He's a kind of Warren Buffett South. From elegant headquarters in downtown Rio de Janeiro, Julio Bozano presides over a sprawling empire, ranging from a leading investment bank to shopping malls and a coffee plantation about the size of Connecticut. The 60-year-old billionaire is chairman and chief shareholder of Companhia Bozano, Simonsen. While his conglomerate currently numbers 30 companies, Bozano is on a buying and selling spree, taking stakes in floundering companies and turning them around for sale at fat profits.
Among corporate bargain-hunters, Bozano has few peers. In the past five years, the soft-spoken, silver-haired executive has led groups that bought and, with stunning speed, revived a half-dozen state companies. This year, Bozano Simonsen, which has assets of more than $6 billion, cashed in its stakes in steelmakers Usiminas and Siderurgica de Tuberao and electric utility Escelsa for a combined capital gain of $428 million (table). It is on the verge of turning planemaker Embraer, which it bought with pension-fund partners in December, 1994, into a money-maker. And it is now weighing bids on other state-run businesses that Brazil plans to privatize, from railroads to mines.
But Bozano isn't much interested in what his companies produce and sell. "We just try to increase the value of our investments," he says, seated at a conference table surrounded by his collection of contemporary Brazilian paintings. "A company's attractiveness depends on its price, not its sector."
Bozano is an exemplar of a breed of aggressive Brazilian investors unleashed by President Fernando Henrique Cardoso's anti-inflationary Real Plan, which has forced restructuring in both the state and private sectors. Flush with cash from sales this year of long-held mining businesses as well as turnaround ventures, Bozano Simonsen could go for a piece of Brazil's biggest privatization prize: mining giant Vale do Rio Doce (CVRD), which the government plans to start selling off next year. When asked about CVRD, Bozano's weathered face lights up. Removing a Barclay cigarette from his lips and smiling broadly, he says: "We're interested in any privatization."
Bozano's recipe for success in such ventures is simple. Buy a company that generates plenty of cash but spends too much and is overstaffed. Install an executive with broad experience in the sector to apply the Bozano strategy. Trim every layer of personnel, tighten purchasing, and find out what your customers want. Then, when the biggest gains have been made, get out. Bozano Simonsen is comparable to such investment groups as Warren Buffett's in the U.S., says 42-year-old Paulo Ferraz, a Harvard University MBA who is CEO of the group's financial flagship, Banco Bozano, Simonsen. "I think Buffett is like us in that it doesn't matter if it's diamonds, retail, or Coca-Cola, as long as he's creating value," he says.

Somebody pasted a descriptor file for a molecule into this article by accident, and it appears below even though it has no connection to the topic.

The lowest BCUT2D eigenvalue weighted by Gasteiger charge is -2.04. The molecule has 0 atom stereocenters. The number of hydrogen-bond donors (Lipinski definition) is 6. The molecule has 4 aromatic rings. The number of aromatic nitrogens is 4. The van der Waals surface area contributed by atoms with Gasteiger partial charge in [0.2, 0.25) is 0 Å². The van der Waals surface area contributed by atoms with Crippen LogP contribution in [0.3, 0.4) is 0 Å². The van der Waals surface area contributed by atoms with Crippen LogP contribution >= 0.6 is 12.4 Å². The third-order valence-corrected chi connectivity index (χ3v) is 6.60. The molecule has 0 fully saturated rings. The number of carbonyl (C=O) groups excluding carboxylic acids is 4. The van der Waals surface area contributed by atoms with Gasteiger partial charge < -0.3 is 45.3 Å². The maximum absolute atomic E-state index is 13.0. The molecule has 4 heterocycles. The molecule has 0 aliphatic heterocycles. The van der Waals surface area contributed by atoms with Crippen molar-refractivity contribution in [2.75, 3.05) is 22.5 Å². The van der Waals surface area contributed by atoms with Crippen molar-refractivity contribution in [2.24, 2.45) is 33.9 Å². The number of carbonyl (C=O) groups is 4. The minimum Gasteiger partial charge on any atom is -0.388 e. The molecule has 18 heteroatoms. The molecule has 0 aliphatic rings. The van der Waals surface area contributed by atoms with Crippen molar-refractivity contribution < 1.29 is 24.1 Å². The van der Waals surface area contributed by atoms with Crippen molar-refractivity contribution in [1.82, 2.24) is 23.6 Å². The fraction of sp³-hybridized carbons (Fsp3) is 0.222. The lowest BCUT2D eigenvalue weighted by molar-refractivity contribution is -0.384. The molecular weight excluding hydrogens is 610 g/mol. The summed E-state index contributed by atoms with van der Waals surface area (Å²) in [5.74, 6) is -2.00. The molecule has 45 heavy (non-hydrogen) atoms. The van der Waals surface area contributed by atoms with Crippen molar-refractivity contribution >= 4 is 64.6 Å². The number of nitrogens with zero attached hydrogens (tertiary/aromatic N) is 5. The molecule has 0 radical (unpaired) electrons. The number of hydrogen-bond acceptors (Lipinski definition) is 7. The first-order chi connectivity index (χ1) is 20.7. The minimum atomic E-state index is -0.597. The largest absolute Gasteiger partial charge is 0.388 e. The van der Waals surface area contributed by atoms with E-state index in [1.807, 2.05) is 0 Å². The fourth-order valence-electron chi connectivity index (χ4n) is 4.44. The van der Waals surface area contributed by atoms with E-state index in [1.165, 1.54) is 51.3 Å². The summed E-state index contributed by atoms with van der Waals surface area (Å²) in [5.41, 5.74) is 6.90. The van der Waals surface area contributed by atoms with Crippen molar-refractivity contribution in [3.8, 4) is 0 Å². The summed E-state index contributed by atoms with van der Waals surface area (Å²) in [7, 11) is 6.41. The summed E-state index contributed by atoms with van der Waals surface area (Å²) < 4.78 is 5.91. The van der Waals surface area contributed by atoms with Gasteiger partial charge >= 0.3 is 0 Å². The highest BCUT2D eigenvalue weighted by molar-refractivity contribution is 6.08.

Bozano Simonsen's most radical makeover was at Tuberao, which it took over with partners in 1992. By the time Bozano Simonsen sold its 33% stake last April, it had reaped a 110% annual return on investment, including a $327 million capital gain, plus dividends. Although Bozano Simonsen usually doesn't take majority stakes, it insists on a major decision-making role in companies it buys into. In Usiminas, although it bought just 4.5% of the shares, Julio Bozano headed its board.
OLD SHIPMATES. The tycoon behind such lucrative turnarounds is an intensely private man who spends his spare time breeding horses in Argentina and Florida and adding to his art collection. He won't say how much he's worth, but maintains that media reports putting his fortune at $2.5 billion are inflated.
Bozano formed a financial-services company in 1961 with Mario Henrique Simonsen, who later became Finance Minister. They had met while taking compulsory navy training. Today, Bozano owns 91% of the group's voting shares, while Simonsen, who left management to Bozano, has about 5%.
Currently, Bozano Simonsen is overhauling Rio de Janeiro state bank Banerj in preparation for its sale on Dec. 17. Under a contract it won last December, Bozano is collecting a $36 million fee linked to its success in revamping Banerj plus a 5% cut of the auction price, set at a minimum $465 million.
After its experience with Banerj, Bozano Simonsen would be an obvious candidate to turn around other big losers such as Sao Paulo's state bank, which will likely have to be overhauled before it is put up on the auctioning block. But will Bozano Simonsen bid? You can almost count on it, if the price is right.